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What are the common types of fraud?
What are the common types of fraud?

We explain the two common types of fraud so you can learn how to protect yourself from fraud.

Updated over a week ago

Criminals and fraudsters excel at impersonating people and getting hold of sensitive details so they can spend money that isn’t theirs. We recommend learning how to protect yourself from fraud, so you can avoid these situations as best as possible.

Two common types of fraud include:

Digital fraud

This is when criminals exploit digital channels such as email, websites, chat rooms to learn about your personal or account details to steal it. This also may involve adding malware onto your device.

They are many types of digital fraud, which means you need to stay alert and educate yourself. The common types of digital fraud include:

  • Phishing – This involves deceptive activities that include dubious emails, texts or calls that aim to manipulate you into reveal personal information or transferring money. If you’ve received and/or interacted with a phishing attempt, you may be a victim. Please contact us and our Unloan support team will be in touch to report suspicious activity in relation to your application or account.

  • Malware – This includes viruses, software, or attachments designed to target online banking on computers or mobile devices to redirect and compromise transactions without your knowledge.

  • Porting – This involves the unauthorised transfer of your phone number from one service provider to another. This allows fraudsters to intercept messages to retrieve one-time passwords and breach your online banking accounts.

  • Identity takeover – This is when your identity is taken over to access your current banking accounts or create new bank accounts and loans. This usually involves obtaining a full name, date of birth, and address and passing identity verification over the phone to retrieve one-time passwords.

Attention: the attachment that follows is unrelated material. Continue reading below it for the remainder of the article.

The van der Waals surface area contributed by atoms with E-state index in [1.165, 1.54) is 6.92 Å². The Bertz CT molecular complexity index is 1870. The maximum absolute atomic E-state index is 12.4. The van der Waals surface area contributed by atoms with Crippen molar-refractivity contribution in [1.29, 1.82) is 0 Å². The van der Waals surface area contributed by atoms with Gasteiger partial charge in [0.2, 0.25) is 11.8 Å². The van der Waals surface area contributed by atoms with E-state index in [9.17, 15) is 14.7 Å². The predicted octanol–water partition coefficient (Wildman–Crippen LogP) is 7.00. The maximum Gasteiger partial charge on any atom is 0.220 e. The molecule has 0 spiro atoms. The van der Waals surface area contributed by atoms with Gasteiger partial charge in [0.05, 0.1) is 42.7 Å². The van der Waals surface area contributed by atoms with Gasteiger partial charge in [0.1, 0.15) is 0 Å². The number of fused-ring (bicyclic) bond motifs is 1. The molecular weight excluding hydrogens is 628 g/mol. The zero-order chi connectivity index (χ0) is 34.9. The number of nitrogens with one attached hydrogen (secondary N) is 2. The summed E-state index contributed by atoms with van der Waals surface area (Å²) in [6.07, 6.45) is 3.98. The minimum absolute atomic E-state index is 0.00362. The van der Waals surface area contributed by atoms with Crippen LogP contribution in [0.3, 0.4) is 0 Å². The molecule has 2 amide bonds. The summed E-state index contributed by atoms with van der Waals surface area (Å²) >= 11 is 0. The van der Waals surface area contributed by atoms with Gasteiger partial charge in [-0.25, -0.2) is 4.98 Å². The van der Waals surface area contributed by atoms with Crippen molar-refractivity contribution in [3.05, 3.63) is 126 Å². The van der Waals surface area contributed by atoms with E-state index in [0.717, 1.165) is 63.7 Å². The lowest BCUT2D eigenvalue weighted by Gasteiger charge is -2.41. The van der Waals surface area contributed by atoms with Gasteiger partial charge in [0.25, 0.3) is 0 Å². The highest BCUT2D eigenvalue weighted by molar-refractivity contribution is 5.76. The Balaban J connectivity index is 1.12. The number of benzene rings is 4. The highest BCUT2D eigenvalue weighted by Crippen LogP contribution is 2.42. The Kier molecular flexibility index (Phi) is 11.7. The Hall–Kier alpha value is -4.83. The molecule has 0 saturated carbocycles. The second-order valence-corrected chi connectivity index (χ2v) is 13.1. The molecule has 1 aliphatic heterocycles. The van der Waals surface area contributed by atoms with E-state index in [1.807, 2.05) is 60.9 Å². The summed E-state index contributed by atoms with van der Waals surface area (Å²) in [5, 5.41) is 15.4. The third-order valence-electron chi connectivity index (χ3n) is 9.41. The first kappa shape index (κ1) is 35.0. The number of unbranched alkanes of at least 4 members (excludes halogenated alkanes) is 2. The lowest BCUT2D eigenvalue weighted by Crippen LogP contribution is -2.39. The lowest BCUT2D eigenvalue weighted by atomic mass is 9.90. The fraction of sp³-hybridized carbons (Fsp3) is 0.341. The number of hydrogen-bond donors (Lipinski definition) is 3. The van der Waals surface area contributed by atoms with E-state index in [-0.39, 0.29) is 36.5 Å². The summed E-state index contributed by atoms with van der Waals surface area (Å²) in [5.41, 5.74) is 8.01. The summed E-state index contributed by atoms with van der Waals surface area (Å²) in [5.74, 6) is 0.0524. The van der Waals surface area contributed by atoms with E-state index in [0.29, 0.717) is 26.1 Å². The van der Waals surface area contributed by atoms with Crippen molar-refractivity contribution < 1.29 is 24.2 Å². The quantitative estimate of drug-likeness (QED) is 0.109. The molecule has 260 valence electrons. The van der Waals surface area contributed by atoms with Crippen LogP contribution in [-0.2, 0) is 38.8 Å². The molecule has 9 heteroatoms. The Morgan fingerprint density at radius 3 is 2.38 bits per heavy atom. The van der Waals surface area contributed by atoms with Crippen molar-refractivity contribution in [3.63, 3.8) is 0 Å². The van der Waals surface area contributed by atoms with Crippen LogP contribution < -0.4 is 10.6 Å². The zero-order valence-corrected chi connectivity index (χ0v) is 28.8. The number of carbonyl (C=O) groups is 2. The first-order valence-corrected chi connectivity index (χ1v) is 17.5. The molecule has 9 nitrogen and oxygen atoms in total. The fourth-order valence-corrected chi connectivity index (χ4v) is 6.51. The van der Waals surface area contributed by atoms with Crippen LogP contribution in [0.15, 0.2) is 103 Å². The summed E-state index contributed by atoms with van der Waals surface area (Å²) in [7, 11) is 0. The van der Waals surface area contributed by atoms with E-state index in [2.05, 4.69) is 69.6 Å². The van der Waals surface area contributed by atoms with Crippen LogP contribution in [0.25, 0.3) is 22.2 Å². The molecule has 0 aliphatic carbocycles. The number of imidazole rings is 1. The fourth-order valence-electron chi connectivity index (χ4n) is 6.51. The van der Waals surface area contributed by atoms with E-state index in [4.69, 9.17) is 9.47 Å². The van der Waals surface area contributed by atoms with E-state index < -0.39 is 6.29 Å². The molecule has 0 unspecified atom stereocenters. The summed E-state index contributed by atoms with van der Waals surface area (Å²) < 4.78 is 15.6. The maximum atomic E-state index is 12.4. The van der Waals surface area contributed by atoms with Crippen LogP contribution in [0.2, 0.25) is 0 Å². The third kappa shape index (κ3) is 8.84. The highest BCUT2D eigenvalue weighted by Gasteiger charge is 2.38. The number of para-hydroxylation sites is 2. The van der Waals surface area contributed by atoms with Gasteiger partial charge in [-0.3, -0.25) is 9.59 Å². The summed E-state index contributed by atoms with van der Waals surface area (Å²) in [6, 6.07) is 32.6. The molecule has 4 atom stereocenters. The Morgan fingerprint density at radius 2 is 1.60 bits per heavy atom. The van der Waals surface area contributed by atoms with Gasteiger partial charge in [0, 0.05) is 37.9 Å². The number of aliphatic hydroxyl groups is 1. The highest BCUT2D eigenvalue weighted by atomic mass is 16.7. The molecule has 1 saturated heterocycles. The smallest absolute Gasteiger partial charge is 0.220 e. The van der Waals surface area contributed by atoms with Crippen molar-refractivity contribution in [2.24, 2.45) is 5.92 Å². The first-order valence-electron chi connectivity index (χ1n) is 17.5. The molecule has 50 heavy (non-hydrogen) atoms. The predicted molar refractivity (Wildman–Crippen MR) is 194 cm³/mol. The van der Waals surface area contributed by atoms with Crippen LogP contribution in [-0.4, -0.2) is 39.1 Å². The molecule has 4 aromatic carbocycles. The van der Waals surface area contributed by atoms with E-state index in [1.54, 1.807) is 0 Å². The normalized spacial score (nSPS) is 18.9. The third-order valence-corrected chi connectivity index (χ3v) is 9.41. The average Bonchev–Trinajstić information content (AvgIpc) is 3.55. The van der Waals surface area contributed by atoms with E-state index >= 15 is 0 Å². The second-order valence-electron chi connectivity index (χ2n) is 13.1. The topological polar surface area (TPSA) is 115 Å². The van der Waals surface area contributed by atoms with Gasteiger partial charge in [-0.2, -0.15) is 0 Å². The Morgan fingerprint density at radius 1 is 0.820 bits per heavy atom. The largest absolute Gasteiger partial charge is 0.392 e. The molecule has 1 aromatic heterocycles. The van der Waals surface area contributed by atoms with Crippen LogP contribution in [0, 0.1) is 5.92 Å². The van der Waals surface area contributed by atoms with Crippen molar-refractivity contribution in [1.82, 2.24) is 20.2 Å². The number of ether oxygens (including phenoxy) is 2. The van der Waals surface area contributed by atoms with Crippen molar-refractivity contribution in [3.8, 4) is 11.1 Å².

Here are some tips to help safeguard yourself from digital fraud:

Avoid clicking any links or downloading any attachments from unfamiliar email senders

  • Do not click on links that are sent via text messages from unrecognised or suspicious contacts

  • Never share your banking information details with others, and if it’s required, always understand the purpose for its use

Identity fraud

This is when criminals and fraudsters try to obtain your personal information so they misuse your identity to use your credit cards or take out loans and other products in your name.

Identity theft can occur online or offline or a combination of both. Criminals and fraudsters are increasingly using social networking sites to uncover your personal information and financial details. Hence, it’s important to keep your personal information secure. This includes:

  • Driver’s licence

  • Passport

  • Medicare card information and

  • Bank account details

Here are some tips to help safeguard yourself from identity fraud:

  • Always keep your personal information safe

  • Store your passwords securely and change them regularly

  • Enable Two Factor Authentication (2FA) on all services, particularly your email and social media

  • Store statements, receipts, tax returns and other documents showing your personal financial information securely - if you throw them away, shred them first

  • Restrict personal information such as your date of birth on social media platforms and keep profiles on a private setting

  • If you’ve moved house, be sure to update your details immediately, so your mail is sent to the correct address

  • Ensure your financial service providers like us always have up-to-date contact information, so that we can reach you if we notice any suspicious activity

  • Check your bank statements regularly to see if there are any unauthorised transactions made

  • Install anti-virus software on your computer and scan it regularly

  • Only share personal information to a person or organisation if you know them, trust them, and know why they need it

  • Avoid applying for any financial/banking products on someone else’s device (phone/laptop etc)

The article does not have regard for the financial situation or needs of any reader and must not be relied upon as financial product advice. As this information has been prepared without considering your objectives, financial situation or needs, you should, before acting on this, consider the appropriateness to your circumstances.

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